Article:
I feel Marcel Pinas’ need to make installations comes from his need to tell his story with more urgency. An installation offers him both literally and figuratively more space and means to do this. He first encounters the medium while in Jamaica and he no doubt familiarizes himself with it during his many international trips and when he is at the Rijksacademie in Amsterdam. In Suriname art circles the installation is still viewed as an alien concept. In 2010 a critic from De Ware Tijd newspaper still doubted, in response to the ‘Paramaribo SPAN’ exhibition, whether such works deserved the classification as art. ‘We should be careful about the speed with which and the way in which this form of modern art is allowed to become part of our society.’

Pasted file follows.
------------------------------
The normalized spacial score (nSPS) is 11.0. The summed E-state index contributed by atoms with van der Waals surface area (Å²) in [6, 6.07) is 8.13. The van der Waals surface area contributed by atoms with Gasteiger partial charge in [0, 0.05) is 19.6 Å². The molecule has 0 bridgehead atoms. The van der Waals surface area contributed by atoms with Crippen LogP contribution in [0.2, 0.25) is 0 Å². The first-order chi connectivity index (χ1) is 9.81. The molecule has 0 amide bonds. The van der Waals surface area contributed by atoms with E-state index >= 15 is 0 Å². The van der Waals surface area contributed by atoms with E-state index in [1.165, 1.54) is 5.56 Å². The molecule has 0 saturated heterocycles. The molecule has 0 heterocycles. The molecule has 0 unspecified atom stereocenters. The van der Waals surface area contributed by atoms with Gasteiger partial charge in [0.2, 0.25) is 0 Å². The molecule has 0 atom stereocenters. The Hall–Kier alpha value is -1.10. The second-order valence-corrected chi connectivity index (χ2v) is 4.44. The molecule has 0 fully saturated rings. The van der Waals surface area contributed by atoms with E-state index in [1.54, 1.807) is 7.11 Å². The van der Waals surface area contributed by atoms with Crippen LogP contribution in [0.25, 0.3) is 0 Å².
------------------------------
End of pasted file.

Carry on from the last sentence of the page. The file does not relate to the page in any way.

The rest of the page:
Pinas begins hesitantly. When showing his paintings he places, here and there, an existing object. A decorated utensil or painted pieces of a dugout. They act as illustrations. Some time later they escape the context of the paintings and develop into autonomous works.